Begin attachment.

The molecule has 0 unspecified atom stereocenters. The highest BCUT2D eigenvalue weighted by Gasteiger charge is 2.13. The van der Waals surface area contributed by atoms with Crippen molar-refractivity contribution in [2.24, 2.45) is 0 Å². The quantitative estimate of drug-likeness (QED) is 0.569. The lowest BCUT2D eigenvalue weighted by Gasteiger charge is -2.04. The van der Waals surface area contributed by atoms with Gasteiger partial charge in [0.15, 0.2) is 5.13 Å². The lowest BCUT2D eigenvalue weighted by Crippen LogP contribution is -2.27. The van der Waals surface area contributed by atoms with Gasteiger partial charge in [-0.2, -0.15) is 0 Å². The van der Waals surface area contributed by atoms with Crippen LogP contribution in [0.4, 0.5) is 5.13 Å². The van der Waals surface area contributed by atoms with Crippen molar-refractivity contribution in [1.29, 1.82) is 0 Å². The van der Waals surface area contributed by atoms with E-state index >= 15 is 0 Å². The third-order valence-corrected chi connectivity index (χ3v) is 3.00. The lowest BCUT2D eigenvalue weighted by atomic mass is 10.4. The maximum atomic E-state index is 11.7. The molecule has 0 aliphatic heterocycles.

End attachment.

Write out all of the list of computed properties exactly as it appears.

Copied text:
The molecule has 0 unspecified atom stereocenters. The highest BCUT2D eigenvalue weighted by Gasteiger charge is 2.13. The van der Waals surface area contributed by atoms with Crippen molar-refractivity contribution in [2.24, 2.45) is 0 Å². The quantitative estimate of drug-likeness (QED) is 0.569. The lowest BCUT2D eigenvalue weighted by Gasteiger charge is -2.04. The van der Waals surface area contributed by atoms with Gasteiger partial charge in [0.15, 0.2) is 5.13 Å². The lowest BCUT2D eigenvalue weighted by Crippen LogP contribution is -2.27. The van der Waals surface area contributed by atoms with Gasteiger partial charge in [-0.2, -0.15) is 0 Å². The van der Waals surface area contributed by atoms with Crippen LogP contribution in [0.4, 0.5) is 5.13 Å². The van der Waals surface area contributed by atoms with Crippen molar-refractivity contribution in [1.29, 1.82) is 0 Å². The van der Waals surface area contributed by atoms with E-state index >= 15 is 0 Å². The third-order valence-corrected chi connectivity index (χ3v) is 3.00. The lowest BCUT2D eigenvalue weighted by atomic mass is 10.4. The maximum atomic E-state index is 11.7. The molecule has 0 aliphatic heterocycles.